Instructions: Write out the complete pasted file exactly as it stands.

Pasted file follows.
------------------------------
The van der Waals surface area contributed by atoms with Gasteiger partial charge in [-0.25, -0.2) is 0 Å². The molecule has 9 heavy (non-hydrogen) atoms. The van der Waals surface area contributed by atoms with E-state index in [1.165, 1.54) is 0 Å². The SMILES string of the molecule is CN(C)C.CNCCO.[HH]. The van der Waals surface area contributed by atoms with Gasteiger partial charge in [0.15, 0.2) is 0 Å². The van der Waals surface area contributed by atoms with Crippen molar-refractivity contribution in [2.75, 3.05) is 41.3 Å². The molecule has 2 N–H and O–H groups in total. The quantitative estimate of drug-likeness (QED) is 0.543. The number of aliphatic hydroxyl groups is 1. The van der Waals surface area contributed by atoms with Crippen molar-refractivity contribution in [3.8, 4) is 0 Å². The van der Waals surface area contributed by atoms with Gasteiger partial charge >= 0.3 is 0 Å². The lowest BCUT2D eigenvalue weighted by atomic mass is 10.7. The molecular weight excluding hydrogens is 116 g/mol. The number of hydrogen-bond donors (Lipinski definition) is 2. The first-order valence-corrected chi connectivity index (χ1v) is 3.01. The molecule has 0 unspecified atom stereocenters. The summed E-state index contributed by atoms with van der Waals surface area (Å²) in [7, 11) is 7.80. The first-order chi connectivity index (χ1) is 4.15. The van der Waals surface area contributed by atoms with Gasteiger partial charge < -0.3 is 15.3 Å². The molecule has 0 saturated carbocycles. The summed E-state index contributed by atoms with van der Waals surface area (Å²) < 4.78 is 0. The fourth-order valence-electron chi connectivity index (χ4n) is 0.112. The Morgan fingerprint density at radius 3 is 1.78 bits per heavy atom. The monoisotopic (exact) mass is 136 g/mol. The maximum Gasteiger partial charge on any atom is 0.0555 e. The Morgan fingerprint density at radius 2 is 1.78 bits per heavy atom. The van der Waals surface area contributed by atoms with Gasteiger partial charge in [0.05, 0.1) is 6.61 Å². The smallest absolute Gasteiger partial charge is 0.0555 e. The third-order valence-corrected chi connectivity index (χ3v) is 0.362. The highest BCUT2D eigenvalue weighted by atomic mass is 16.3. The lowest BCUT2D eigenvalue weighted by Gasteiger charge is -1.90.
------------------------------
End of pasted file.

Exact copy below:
The van der Waals surface area contributed by atoms with Gasteiger partial charge in [-0.25, -0.2) is 0 Å². The molecule has 9 heavy (non-hydrogen) atoms. The van der Waals surface area contributed by atoms with E-state index in [1.165, 1.54) is 0 Å². The SMILES string of the molecule is CN(C)C.CNCCO.[HH]. The van der Waals surface area contributed by atoms with Gasteiger partial charge in [0.15, 0.2) is 0 Å². The van der Waals surface area contributed by atoms with Crippen molar-refractivity contribution in [2.75, 3.05) is 41.3 Å². The molecule has 2 N–H and O–H groups in total. The quantitative estimate of drug-likeness (QED) is 0.543. The number of aliphatic hydroxyl groups is 1. The van der Waals surface area contributed by atoms with Crippen molar-refractivity contribution in [3.8, 4) is 0 Å². The van der Waals surface area contributed by atoms with Gasteiger partial charge >= 0.3 is 0 Å². The lowest BCUT2D eigenvalue weighted by atomic mass is 10.7. The molecular weight excluding hydrogens is 116 g/mol. The number of hydrogen-bond donors (Lipinski definition) is 2. The first-order valence-corrected chi connectivity index (χ1v) is 3.01. The molecule has 0 unspecified atom stereocenters. The summed E-state index contributed by atoms with van der Waals surface area (Å²) in [7, 11) is 7.80. The first-order chi connectivity index (χ1) is 4.15. The van der Waals surface area contributed by atoms with Gasteiger partial charge < -0.3 is 15.3 Å². The molecule has 0 saturated carbocycles. The summed E-state index contributed by atoms with van der Waals surface area (Å²) < 4.78 is 0. The fourth-order valence-electron chi connectivity index (χ4n) is 0.112. The Morgan fingerprint density at radius 3 is 1.78 bits per heavy atom. The monoisotopic (exact) mass is 136 g/mol. The maximum Gasteiger partial charge on any atom is 0.0555 e. The Morgan fingerprint density at radius 2 is 1.78 bits per heavy atom. The van der Waals surface area contributed by atoms with Gasteiger partial charge in [0.05, 0.1) is 6.61 Å². The smallest absolute Gasteiger partial charge is 0.0555 e. The third-order valence-corrected chi connectivity index (χ3v) is 0.362. The highest BCUT2D eigenvalue weighted by atomic mass is 16.3. The lowest BCUT2D eigenvalue weighted by Gasteiger charge is -1.90.